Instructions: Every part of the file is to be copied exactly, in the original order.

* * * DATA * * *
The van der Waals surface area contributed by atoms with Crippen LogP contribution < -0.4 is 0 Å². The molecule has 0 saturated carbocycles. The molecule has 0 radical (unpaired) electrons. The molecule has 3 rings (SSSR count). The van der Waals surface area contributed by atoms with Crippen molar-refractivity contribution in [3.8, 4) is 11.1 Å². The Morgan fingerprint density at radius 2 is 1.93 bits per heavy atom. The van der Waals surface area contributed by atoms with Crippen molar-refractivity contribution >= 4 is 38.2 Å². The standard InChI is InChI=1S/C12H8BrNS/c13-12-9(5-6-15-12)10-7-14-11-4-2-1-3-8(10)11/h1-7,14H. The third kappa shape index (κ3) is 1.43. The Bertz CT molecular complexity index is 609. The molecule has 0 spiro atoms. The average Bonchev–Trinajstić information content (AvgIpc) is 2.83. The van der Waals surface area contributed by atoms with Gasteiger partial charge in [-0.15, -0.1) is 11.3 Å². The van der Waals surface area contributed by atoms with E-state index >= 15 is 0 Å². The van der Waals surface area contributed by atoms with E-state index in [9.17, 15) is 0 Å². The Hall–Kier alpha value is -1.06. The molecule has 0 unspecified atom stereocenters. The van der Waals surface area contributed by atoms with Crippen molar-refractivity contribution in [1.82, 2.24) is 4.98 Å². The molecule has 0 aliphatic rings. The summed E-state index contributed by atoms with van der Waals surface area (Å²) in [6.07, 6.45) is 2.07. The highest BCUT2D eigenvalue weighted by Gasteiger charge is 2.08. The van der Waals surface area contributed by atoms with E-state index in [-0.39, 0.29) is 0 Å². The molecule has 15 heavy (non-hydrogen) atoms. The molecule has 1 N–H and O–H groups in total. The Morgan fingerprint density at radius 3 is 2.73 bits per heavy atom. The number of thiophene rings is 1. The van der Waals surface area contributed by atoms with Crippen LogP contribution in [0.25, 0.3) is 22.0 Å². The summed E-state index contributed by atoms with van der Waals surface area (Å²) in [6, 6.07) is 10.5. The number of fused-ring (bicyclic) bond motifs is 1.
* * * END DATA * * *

The van der Waals surface area contributed by atoms with Crippen LogP contribution < -0.4 is 0 Å². The molecule has 0 saturated carbocycles. The molecule has 0 radical (unpaired) electrons. The molecule has 3 rings (SSSR count). The van der Waals surface area contributed by atoms with Crippen molar-refractivity contribution in [3.8, 4) is 11.1 Å². The Morgan fingerprint density at radius 2 is 1.93 bits per heavy atom. The van der Waals surface area contributed by atoms with Crippen molar-refractivity contribution >= 4 is 38.2 Å². The standard InChI is InChI=1S/C12H8BrNS/c13-12-9(5-6-15-12)10-7-14-11-4-2-1-3-8(10)11/h1-7,14H. The third kappa shape index (κ3) is 1.43. The Bertz CT molecular complexity index is 609. The molecule has 0 spiro atoms. The average Bonchev–Trinajstić information content (AvgIpc) is 2.83. The van der Waals surface area contributed by atoms with Gasteiger partial charge in [-0.15, -0.1) is 11.3 Å². The van der Waals surface area contributed by atoms with E-state index >= 15 is 0 Å². The van der Waals surface area contributed by atoms with E-state index in [9.17, 15) is 0 Å². The Hall–Kier alpha value is -1.06. The molecule has 0 unspecified atom stereocenters. The van der Waals surface area contributed by atoms with Crippen molar-refractivity contribution in [1.82, 2.24) is 4.98 Å². The molecule has 0 aliphatic rings. The summed E-state index contributed by atoms with van der Waals surface area (Å²) in [6.07, 6.45) is 2.07. The highest BCUT2D eigenvalue weighted by Gasteiger charge is 2.08. The van der Waals surface area contributed by atoms with E-state index in [-0.39, 0.29) is 0 Å². The molecule has 15 heavy (non-hydrogen) atoms. The molecule has 1 N–H and O–H groups in total. The Morgan fingerprint density at radius 3 is 2.73 bits per heavy atom. The number of thiophene rings is 1. The van der Waals surface area contributed by atoms with Crippen LogP contribution in [0.25, 0.3) is 22.0 Å². The summed E-state index contributed by atoms with van der Waals surface area (Å²) in [6, 6.07) is 10.5. The number of fused-ring (bicyclic) bond motifs is 1.